Kanoko checks in on me from time to time, poking his head in the open French doors to remind me that there’s a life outside, and by the way, if I could refill his treat bowl with tuna, that would be mighty fine. Recently I decided to stop giving him pre-made wet cat food as treats, and instead buy canned fish, which is healthier. (He already eats good “carnivore” dry food, mainly Orijen and Acana.) As a result, I bought one can of every type of plain, non-seasoned fish at the supermarket and did a week-long taste test, one at a time. He disliked mackerel, found sardines only mildly acceptable, liked salmon, and, naturally, adored tuna. So now he gets tuna and salmon during the week, for his evening treat. (For info, cats shouldn’t be fed a tuna-only diet since it lacks taurine, which is essential to feline health. Kanoko’s dry food gives him everything he needs, and the fish is a perk.) It’s fun to watch him eat it because he’s very methodical: first he licks the fish dry, without eating any of the meat, then he saunters outside to enjoy some fresh air and watch birds. An hour or so later, he comes back inside to eat half the fish. Another hour later, he comes in to finish it off, and has a sip of water. Just a few days ago, he then began crouching over his empty treat bowl to meow at me weakly and sorrowfully, as if to say that without a refill of fish, he might faint. I call him a silly cat, he looks at me, nonplussed, and returns outside, his weakness suddenly gone.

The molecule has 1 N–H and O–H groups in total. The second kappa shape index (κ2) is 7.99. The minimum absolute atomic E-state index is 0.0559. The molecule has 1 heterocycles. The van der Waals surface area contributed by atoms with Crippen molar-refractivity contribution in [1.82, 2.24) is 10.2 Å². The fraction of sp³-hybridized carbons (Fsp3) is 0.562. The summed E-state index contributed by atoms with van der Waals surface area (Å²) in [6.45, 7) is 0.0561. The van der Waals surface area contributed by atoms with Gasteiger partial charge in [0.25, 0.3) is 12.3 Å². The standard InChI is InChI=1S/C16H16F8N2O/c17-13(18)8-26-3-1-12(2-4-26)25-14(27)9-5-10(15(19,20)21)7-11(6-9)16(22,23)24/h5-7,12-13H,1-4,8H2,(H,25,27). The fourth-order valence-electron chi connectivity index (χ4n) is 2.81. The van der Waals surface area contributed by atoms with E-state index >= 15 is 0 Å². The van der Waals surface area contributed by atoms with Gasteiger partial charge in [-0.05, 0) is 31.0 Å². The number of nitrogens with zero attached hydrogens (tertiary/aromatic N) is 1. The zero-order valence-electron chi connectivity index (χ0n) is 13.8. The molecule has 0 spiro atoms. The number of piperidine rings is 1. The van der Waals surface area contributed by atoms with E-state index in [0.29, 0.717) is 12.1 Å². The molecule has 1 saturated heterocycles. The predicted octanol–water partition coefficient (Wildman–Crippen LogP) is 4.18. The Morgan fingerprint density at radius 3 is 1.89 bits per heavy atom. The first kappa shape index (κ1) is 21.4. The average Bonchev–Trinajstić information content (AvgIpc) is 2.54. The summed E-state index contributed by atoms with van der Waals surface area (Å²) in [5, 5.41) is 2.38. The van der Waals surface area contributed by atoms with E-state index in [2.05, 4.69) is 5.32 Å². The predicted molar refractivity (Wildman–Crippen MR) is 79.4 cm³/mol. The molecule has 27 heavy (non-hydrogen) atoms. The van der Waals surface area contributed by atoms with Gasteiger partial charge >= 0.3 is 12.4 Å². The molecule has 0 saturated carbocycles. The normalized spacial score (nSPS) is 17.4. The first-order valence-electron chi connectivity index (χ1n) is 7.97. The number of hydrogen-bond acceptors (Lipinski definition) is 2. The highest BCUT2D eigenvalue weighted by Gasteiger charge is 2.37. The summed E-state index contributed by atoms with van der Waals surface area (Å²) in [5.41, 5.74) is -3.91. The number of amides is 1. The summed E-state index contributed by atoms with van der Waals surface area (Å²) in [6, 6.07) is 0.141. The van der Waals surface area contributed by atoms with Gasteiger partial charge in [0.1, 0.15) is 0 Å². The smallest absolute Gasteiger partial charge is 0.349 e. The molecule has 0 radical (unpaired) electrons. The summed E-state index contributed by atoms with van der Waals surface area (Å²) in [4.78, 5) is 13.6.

Bonne année 2011 !

Posted in Cats, Journal, La France at 19:28

Treats, and cat

Kanoko, as you’ve often seen, likes to stick his curious self into otherwise-still lifes. These are some of the treats I’ll be having to ring in the New Year, with egg and pine cone added for symbolism (the New Year being associated with rebirth). Pine cones are also neat for their math: their scales are arranged in Fibonacci number sequences, as are shell spirals and many other things. As for Kanoko, I’m pretty sure his mathematical basis is most closely related to chaos theory.